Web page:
All viruses, including relatives of HIV and Ebola, could potentially be 'stowaways' transmitted from generation to generation for millions of years, according to new research.
A team from Oxford University and the Aaron Diamond AIDS Research Center built on the earlier discovery of the 'fossilised remains' of an ancient HIV-like virus in the genomes of animals including sloths, lemurs and rabbits.
They discovered that many more different types of viruses are capable of being transmitted from generation to generation, with 'fossil viruses' turning up in the genomes of creatures as different as mosquitoes, wallabies, and humans.
"Many of these viruses, such as the ancestors of Ebola, are far more ancient and spread across many more animal groups than anyone ever suspected,’ says Dr Aris Katzourakis of Oxford’s Department of Zoology.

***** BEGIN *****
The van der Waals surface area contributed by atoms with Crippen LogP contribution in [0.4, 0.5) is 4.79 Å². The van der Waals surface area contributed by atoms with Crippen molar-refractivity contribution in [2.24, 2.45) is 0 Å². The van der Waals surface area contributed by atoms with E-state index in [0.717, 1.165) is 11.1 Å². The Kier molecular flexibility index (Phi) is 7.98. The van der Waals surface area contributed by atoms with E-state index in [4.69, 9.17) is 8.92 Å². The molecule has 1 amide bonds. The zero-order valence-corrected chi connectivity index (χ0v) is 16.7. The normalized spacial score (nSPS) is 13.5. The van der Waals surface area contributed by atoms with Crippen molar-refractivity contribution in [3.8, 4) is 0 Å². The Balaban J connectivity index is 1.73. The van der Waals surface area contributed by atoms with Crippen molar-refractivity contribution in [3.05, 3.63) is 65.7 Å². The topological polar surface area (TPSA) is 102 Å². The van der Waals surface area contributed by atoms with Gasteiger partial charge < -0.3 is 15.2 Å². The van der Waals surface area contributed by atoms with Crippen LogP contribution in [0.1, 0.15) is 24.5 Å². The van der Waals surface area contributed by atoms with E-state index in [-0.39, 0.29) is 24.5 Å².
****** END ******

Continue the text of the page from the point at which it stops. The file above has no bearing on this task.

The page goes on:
"We’ve demonstrated that viruses have been integrating within animal genomes for at least 100 million years. We’ve also shown that, in some cases, viral genes have been domesticated by their hosts, and put to use by the hosts for their own purposes, demonstrating that captured viral sequences may have played a larger than expected role in animal evolution."
The findings could lead to new approaches to combating viruses such as HIV and Ebola. It could also help scientists decide which viruses that cross species are most likely to cause dangerous pandemics in the future.
"We have discovered a large and diverse set of virus sequences preserved in animal genomes, which together include representatives of all known viral groups," says Dr Katzourakis.
"This demonstrates a potential for endogenisation for any virus, and illustrates that viral fossil records may be uncovered for many elusive viral groups."